Editor's note: We were planning on doing a story about Strayer Middle School's efforts to free child slaves in Africa, but Strayer student Ivan Traczuk just did such a great job explaining it. Here is his story of how the idea started and how the school helped raise enough money to free two children.Every day in Africa, children as young as four to eight years old are forced to fish or work in life-threatening conditions. They usually work from five in the morning to seven at night with only one measly meal a day. This is not a way for young children to live, yet one in four African children are sold into slavery by their own parents for about $20!

Many of us knew this was a problem in our modern-day world, but wondered what a group of 85 seventh graders could do about it. The 7A team of Strayer Middle School had been studying Africa in Carrie Allen's social studies classes and had seen a disturbing video showing the trafficked children's faces and lives as they made their way to work each day. That same week, we attended a school-wide assembly on working together as one to make a difference. This is what inspired Dylan Jaloweic, Jared Godfrey, Kanisha Feliciano and Erin Hendricks to make a difference. As a result, with the help of the other students and 7A teachers: Susan Senigo, Michael Zackon and Matthew Pierce, the seventh graders founded the IOM (International Organization for Migration), which is an organization that helps to free and rehabilitate trafficked kids and their parents in Ghana. They found out that it costs $240 to free and rehabilitate one child. The students and teachers held meetings to draw up ideas on how to donate and raise money for the over-worked children.

There were many great ideas and ways to help raise the funds needed, but they narrowed it down to the fundraisers that would be the cheapest and most effective. Over the course of one month, the determined seventh graders had created posters, tiedye t-shirts, and plenty of baked goods to sell during lunch periods. Although many seventh graders participated in helping with these projects, two students: Elvia Guzman and Roya Weidman really stood out by making many baked goods and designing a fair amount of posters. In addition to the bake sales, the 7A team scheduled two "casual for a cause" days for another great way to raise money. The idea of a "casual for a cause" day was that students pay $0.50 to wear a hat or pajama pants for the whole school day and teachers pay $2.00 to dress down in more casual and relaxing clothing. All the money raised was given to a worthy cause; and in this case, the trafficked children in Africa.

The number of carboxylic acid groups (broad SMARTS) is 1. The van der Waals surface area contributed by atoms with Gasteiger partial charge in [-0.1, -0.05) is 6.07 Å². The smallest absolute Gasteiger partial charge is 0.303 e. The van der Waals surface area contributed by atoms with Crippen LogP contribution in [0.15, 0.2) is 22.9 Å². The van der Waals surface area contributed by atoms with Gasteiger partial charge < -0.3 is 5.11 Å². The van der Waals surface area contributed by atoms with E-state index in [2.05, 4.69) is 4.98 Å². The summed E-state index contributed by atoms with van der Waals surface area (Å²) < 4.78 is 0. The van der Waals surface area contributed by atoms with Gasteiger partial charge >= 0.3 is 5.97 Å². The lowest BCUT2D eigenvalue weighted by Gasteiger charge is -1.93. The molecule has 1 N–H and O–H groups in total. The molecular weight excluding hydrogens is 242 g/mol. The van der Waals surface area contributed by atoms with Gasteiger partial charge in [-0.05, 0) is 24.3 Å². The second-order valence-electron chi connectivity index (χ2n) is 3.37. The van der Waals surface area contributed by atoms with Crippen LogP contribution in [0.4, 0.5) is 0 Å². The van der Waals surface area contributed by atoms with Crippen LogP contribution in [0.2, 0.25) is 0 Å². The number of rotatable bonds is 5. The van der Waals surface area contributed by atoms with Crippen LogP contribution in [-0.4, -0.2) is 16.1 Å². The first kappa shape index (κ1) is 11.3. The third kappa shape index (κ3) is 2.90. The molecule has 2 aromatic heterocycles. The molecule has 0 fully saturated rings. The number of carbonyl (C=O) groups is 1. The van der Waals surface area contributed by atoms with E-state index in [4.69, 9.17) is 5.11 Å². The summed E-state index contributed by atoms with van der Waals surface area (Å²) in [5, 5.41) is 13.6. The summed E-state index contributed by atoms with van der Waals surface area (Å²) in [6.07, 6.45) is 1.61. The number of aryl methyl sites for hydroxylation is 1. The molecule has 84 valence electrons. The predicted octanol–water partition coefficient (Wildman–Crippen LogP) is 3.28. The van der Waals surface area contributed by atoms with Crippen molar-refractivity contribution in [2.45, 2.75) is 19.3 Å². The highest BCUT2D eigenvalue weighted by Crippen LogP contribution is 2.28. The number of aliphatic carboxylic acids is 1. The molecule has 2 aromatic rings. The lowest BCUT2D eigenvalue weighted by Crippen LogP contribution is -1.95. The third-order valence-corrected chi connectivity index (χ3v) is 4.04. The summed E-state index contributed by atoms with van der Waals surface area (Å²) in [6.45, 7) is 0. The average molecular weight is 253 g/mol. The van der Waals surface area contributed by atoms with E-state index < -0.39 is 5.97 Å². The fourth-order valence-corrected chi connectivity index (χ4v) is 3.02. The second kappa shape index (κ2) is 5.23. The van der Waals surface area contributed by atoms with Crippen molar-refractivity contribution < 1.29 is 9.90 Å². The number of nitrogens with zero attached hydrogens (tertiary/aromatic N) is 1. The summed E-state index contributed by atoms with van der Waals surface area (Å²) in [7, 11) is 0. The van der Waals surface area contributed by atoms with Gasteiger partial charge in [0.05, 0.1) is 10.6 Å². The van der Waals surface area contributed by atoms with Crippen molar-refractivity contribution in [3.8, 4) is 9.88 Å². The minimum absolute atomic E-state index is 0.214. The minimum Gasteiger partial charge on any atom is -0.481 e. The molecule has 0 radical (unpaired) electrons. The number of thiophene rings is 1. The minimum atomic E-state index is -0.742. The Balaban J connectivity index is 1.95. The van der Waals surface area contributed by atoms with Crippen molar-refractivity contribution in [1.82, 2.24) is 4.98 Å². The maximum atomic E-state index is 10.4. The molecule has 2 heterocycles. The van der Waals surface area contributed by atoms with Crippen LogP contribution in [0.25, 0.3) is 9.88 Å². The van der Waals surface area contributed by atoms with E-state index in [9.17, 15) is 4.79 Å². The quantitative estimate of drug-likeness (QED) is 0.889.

Many students, as well as teachers, brought in very generous donations knowing that they were helping make a difference. At the end of the teams' fundraising journey, they had raised a total of $347.76! With the additional help of two especially generous teachers in our school (who wish to remain anonymous), the team was able to raise a total of $480 and were then able to free two children!

Although the school year is almost over, the road doesn't end here. The team hopes to encourage and challenge the upcoming seventh graders to continue this process and encourage their next year teachers to help them continue their efforts.

Looks like 85 seventh graders can make a difference if they believe and come together as one!

Ivan Traczuk is a student at Richard E. Strayer Middle School. Send comments to tfp@berksmontnews.com.

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